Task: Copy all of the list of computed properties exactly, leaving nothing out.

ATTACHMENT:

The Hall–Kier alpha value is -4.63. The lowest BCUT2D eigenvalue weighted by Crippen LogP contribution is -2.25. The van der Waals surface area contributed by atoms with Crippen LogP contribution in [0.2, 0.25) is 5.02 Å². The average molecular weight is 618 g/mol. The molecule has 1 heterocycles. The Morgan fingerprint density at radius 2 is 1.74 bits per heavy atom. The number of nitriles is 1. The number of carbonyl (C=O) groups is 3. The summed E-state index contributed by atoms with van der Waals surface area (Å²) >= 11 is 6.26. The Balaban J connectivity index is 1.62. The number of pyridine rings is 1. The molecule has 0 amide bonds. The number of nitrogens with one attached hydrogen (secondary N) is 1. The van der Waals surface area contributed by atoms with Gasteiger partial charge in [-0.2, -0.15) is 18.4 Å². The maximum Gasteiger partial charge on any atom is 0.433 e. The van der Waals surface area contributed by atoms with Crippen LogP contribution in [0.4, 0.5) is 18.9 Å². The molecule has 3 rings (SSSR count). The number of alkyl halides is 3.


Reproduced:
The Hall–Kier alpha value is -4.63. The lowest BCUT2D eigenvalue weighted by Crippen LogP contribution is -2.25. The van der Waals surface area contributed by atoms with Crippen LogP contribution in [0.2, 0.25) is 5.02 Å². The average molecular weight is 618 g/mol. The molecule has 1 heterocycles. The Morgan fingerprint density at radius 2 is 1.74 bits per heavy atom. The number of nitriles is 1. The number of carbonyl (C=O) groups is 3. The summed E-state index contributed by atoms with van der Waals surface area (Å²) >= 11 is 6.26. The Balaban J connectivity index is 1.62. The number of pyridine rings is 1. The molecule has 0 amide bonds. The number of nitrogens with one attached hydrogen (secondary N) is 1. The van der Waals surface area contributed by atoms with Gasteiger partial charge in [-0.2, -0.15) is 18.4 Å². The maximum Gasteiger partial charge on any atom is 0.433 e. The van der Waals surface area contributed by atoms with Crippen LogP contribution in [0.4, 0.5) is 18.9 Å². The molecule has 3 rings (SSSR count). The number of alkyl halides is 3.